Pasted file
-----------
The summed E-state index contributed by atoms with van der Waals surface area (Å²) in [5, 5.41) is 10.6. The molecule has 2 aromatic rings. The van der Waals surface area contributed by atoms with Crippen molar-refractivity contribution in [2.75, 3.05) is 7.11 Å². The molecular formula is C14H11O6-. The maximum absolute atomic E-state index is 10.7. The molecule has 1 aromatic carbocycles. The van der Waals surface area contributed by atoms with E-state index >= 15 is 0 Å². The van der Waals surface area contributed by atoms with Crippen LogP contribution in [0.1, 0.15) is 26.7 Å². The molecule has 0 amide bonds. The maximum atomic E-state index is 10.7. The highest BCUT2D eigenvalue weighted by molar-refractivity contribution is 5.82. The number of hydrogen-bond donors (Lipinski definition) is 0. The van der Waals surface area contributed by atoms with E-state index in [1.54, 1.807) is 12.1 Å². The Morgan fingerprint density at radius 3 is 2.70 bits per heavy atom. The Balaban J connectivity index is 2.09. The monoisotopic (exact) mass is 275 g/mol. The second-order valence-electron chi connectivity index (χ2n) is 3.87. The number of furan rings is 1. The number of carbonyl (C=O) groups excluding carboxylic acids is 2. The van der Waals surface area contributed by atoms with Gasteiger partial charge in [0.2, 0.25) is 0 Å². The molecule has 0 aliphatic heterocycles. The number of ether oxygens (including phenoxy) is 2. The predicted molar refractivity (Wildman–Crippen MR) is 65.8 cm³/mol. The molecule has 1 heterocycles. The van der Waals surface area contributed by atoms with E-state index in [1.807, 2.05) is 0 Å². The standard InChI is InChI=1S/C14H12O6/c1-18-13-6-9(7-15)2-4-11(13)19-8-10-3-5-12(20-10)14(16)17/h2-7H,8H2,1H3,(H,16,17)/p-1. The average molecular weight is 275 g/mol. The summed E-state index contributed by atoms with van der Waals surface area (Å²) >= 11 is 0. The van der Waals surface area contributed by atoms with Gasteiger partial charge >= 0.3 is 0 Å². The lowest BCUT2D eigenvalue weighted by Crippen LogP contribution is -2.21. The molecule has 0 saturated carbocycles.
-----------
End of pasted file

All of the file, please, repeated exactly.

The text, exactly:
The summed E-state index contributed by atoms with van der Waals surface area (Å²) in [5, 5.41) is 10.6. The molecule has 2 aromatic rings. The van der Waals surface area contributed by atoms with Crippen molar-refractivity contribution in [2.75, 3.05) is 7.11 Å². The molecular formula is C14H11O6-. The maximum absolute atomic E-state index is 10.7. The molecule has 1 aromatic carbocycles. The van der Waals surface area contributed by atoms with E-state index >= 15 is 0 Å². The van der Waals surface area contributed by atoms with Crippen LogP contribution in [0.1, 0.15) is 26.7 Å². The molecule has 0 amide bonds. The maximum atomic E-state index is 10.7. The highest BCUT2D eigenvalue weighted by molar-refractivity contribution is 5.82. The number of hydrogen-bond donors (Lipinski definition) is 0. The van der Waals surface area contributed by atoms with E-state index in [1.54, 1.807) is 12.1 Å². The Morgan fingerprint density at radius 3 is 2.70 bits per heavy atom. The Balaban J connectivity index is 2.09. The monoisotopic (exact) mass is 275 g/mol. The second-order valence-electron chi connectivity index (χ2n) is 3.87. The number of furan rings is 1. The number of carbonyl (C=O) groups excluding carboxylic acids is 2. The van der Waals surface area contributed by atoms with Gasteiger partial charge in [0.2, 0.25) is 0 Å². The molecule has 0 aliphatic heterocycles. The number of ether oxygens (including phenoxy) is 2. The predicted molar refractivity (Wildman–Crippen MR) is 65.8 cm³/mol. The molecule has 1 heterocycles. The van der Waals surface area contributed by atoms with E-state index in [1.807, 2.05) is 0 Å². The standard InChI is InChI=1S/C14H12O6/c1-18-13-6-9(7-15)2-4-11(13)19-8-10-3-5-12(20-10)14(16)17/h2-7H,8H2,1H3,(H,16,17)/p-1. The average molecular weight is 275 g/mol. The summed E-state index contributed by atoms with van der Waals surface area (Å²) >= 11 is 0. The van der Waals surface area contributed by atoms with Gasteiger partial charge >= 0.3 is 0 Å². The lowest BCUT2D eigenvalue weighted by Crippen LogP contribution is -2.21. The molecule has 0 saturated carbocycles.